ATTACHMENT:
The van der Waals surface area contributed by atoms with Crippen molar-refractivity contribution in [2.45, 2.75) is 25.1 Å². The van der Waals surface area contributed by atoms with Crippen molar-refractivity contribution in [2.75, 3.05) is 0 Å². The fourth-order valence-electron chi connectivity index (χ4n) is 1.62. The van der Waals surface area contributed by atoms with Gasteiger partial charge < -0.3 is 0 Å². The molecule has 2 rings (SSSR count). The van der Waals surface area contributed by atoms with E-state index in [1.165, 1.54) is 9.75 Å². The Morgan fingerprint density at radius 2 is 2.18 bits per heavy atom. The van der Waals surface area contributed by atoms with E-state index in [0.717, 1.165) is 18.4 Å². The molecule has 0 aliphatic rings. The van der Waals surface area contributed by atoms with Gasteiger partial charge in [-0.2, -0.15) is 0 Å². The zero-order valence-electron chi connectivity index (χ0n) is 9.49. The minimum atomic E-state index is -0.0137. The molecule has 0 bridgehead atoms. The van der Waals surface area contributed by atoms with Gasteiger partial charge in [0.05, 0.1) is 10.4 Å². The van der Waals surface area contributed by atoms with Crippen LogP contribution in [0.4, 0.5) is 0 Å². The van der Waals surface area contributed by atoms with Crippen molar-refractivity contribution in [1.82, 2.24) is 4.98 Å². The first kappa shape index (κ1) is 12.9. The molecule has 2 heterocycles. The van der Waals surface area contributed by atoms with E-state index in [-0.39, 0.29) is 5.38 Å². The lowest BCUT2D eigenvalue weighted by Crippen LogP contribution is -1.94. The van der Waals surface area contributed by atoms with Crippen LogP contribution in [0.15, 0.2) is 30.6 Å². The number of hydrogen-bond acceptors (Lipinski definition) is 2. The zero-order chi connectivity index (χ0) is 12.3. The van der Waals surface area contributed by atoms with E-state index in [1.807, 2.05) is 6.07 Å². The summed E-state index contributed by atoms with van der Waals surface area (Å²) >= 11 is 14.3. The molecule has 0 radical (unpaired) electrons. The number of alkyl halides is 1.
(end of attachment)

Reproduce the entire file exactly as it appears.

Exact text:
The van der Waals surface area contributed by atoms with Crippen molar-refractivity contribution in [2.45, 2.75) is 25.1 Å². The van der Waals surface area contributed by atoms with Crippen molar-refractivity contribution in [2.75, 3.05) is 0 Å². The fourth-order valence-electron chi connectivity index (χ4n) is 1.62. The van der Waals surface area contributed by atoms with Gasteiger partial charge < -0.3 is 0 Å². The molecule has 2 rings (SSSR count). The van der Waals surface area contributed by atoms with E-state index in [1.165, 1.54) is 9.75 Å². The Morgan fingerprint density at radius 2 is 2.18 bits per heavy atom. The van der Waals surface area contributed by atoms with E-state index in [0.717, 1.165) is 18.4 Å². The molecule has 0 aliphatic rings. The van der Waals surface area contributed by atoms with Gasteiger partial charge in [-0.2, -0.15) is 0 Å². The zero-order valence-electron chi connectivity index (χ0n) is 9.49. The minimum atomic E-state index is -0.0137. The molecule has 0 bridgehead atoms. The van der Waals surface area contributed by atoms with Gasteiger partial charge in [0.05, 0.1) is 10.4 Å². The van der Waals surface area contributed by atoms with Crippen LogP contribution in [0.4, 0.5) is 0 Å². The van der Waals surface area contributed by atoms with Crippen molar-refractivity contribution in [1.82, 2.24) is 4.98 Å². The first kappa shape index (κ1) is 12.9. The molecule has 2 heterocycles. The van der Waals surface area contributed by atoms with E-state index in [-0.39, 0.29) is 5.38 Å². The lowest BCUT2D eigenvalue weighted by Crippen LogP contribution is -1.94. The van der Waals surface area contributed by atoms with Crippen LogP contribution in [0.15, 0.2) is 30.6 Å². The number of hydrogen-bond acceptors (Lipinski definition) is 2. The zero-order chi connectivity index (χ0) is 12.3. The van der Waals surface area contributed by atoms with E-state index in [1.807, 2.05) is 6.07 Å². The summed E-state index contributed by atoms with van der Waals surface area (Å²) >= 11 is 14.3. The molecule has 0 radical (unpaired) electrons. The number of alkyl halides is 1.